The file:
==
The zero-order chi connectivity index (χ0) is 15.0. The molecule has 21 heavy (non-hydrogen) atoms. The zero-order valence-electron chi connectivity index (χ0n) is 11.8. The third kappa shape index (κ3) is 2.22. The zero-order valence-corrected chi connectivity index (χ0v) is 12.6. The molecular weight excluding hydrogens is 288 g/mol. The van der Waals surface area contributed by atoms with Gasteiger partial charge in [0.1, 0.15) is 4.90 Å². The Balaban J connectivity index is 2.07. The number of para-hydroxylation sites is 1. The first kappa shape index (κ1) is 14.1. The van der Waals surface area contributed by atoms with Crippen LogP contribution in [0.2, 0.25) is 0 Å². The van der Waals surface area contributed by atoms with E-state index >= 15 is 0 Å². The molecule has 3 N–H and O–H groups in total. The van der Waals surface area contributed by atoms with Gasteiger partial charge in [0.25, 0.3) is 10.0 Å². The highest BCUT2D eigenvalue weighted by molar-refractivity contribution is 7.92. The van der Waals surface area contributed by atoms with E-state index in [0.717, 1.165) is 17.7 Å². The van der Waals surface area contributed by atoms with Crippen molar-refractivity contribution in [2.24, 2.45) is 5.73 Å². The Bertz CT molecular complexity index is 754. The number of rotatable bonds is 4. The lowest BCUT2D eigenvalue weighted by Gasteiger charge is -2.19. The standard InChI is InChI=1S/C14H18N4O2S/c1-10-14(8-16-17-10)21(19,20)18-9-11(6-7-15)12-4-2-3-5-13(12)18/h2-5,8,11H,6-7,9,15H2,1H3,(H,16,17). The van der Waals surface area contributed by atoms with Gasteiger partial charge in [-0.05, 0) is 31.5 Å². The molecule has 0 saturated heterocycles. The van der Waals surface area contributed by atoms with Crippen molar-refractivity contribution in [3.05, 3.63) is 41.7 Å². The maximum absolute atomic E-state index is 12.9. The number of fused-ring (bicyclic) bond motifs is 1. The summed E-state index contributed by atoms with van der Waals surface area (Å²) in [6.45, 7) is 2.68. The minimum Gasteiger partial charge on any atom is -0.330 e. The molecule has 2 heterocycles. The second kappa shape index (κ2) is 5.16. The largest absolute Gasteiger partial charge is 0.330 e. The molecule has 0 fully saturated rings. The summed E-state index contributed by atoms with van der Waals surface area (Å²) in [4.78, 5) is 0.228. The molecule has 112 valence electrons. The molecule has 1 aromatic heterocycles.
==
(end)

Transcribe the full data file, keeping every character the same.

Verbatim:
The zero-order chi connectivity index (χ0) is 15.0. The molecule has 21 heavy (non-hydrogen) atoms. The zero-order valence-electron chi connectivity index (χ0n) is 11.8. The third kappa shape index (κ3) is 2.22. The zero-order valence-corrected chi connectivity index (χ0v) is 12.6. The molecular weight excluding hydrogens is 288 g/mol. The van der Waals surface area contributed by atoms with Gasteiger partial charge in [0.1, 0.15) is 4.90 Å². The Balaban J connectivity index is 2.07. The number of para-hydroxylation sites is 1. The first kappa shape index (κ1) is 14.1. The van der Waals surface area contributed by atoms with Crippen LogP contribution in [0.2, 0.25) is 0 Å². The van der Waals surface area contributed by atoms with E-state index >= 15 is 0 Å². The molecule has 3 N–H and O–H groups in total. The van der Waals surface area contributed by atoms with Gasteiger partial charge in [0.25, 0.3) is 10.0 Å². The highest BCUT2D eigenvalue weighted by molar-refractivity contribution is 7.92. The van der Waals surface area contributed by atoms with E-state index in [0.717, 1.165) is 17.7 Å². The van der Waals surface area contributed by atoms with Crippen molar-refractivity contribution in [2.24, 2.45) is 5.73 Å². The Bertz CT molecular complexity index is 754. The number of rotatable bonds is 4. The lowest BCUT2D eigenvalue weighted by Gasteiger charge is -2.19. The standard InChI is InChI=1S/C14H18N4O2S/c1-10-14(8-16-17-10)21(19,20)18-9-11(6-7-15)12-4-2-3-5-13(12)18/h2-5,8,11H,6-7,9,15H2,1H3,(H,16,17). The van der Waals surface area contributed by atoms with Gasteiger partial charge in [-0.05, 0) is 31.5 Å². The molecule has 0 saturated heterocycles. The van der Waals surface area contributed by atoms with Crippen molar-refractivity contribution in [3.05, 3.63) is 41.7 Å². The maximum absolute atomic E-state index is 12.9. The number of fused-ring (bicyclic) bond motifs is 1. The summed E-state index contributed by atoms with van der Waals surface area (Å²) in [6.45, 7) is 2.68. The minimum Gasteiger partial charge on any atom is -0.330 e. The molecule has 2 heterocycles. The second kappa shape index (κ2) is 5.16. The largest absolute Gasteiger partial charge is 0.330 e. The molecule has 0 fully saturated rings. The summed E-state index contributed by atoms with van der Waals surface area (Å²) in [4.78, 5) is 0.228. The molecule has 112 valence electrons. The molecule has 1 aromatic heterocycles.